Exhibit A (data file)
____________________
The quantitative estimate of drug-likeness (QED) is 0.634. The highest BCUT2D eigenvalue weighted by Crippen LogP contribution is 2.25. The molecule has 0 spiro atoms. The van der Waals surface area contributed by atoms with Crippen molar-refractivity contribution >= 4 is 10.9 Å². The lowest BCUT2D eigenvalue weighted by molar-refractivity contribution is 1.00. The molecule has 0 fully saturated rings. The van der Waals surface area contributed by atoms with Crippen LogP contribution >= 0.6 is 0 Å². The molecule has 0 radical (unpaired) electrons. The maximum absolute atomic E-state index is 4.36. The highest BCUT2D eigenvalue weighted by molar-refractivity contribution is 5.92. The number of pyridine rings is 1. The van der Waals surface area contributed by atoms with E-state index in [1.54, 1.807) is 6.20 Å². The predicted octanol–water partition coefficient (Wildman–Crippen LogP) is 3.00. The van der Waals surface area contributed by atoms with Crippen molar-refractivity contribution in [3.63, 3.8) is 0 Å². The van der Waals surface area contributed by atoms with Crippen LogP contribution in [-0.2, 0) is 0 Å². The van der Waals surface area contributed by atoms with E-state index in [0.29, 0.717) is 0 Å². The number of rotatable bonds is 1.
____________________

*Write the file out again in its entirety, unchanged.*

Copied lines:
The quantitative estimate of drug-likeness (QED) is 0.634. The highest BCUT2D eigenvalue weighted by Crippen LogP contribution is 2.25. The molecule has 0 spiro atoms. The van der Waals surface area contributed by atoms with Crippen molar-refractivity contribution >= 4 is 10.9 Å². The lowest BCUT2D eigenvalue weighted by molar-refractivity contribution is 1.00. The molecule has 0 fully saturated rings. The van der Waals surface area contributed by atoms with Crippen LogP contribution >= 0.6 is 0 Å². The molecule has 0 radical (unpaired) electrons. The maximum absolute atomic E-state index is 4.36. The highest BCUT2D eigenvalue weighted by molar-refractivity contribution is 5.92. The number of pyridine rings is 1. The van der Waals surface area contributed by atoms with E-state index in [1.54, 1.807) is 6.20 Å². The predicted octanol–water partition coefficient (Wildman–Crippen LogP) is 3.00. The van der Waals surface area contributed by atoms with Crippen molar-refractivity contribution in [3.63, 3.8) is 0 Å². The van der Waals surface area contributed by atoms with Crippen LogP contribution in [-0.2, 0) is 0 Å². The van der Waals surface area contributed by atoms with E-state index in [0.29, 0.717) is 0 Å². The number of rotatable bonds is 1.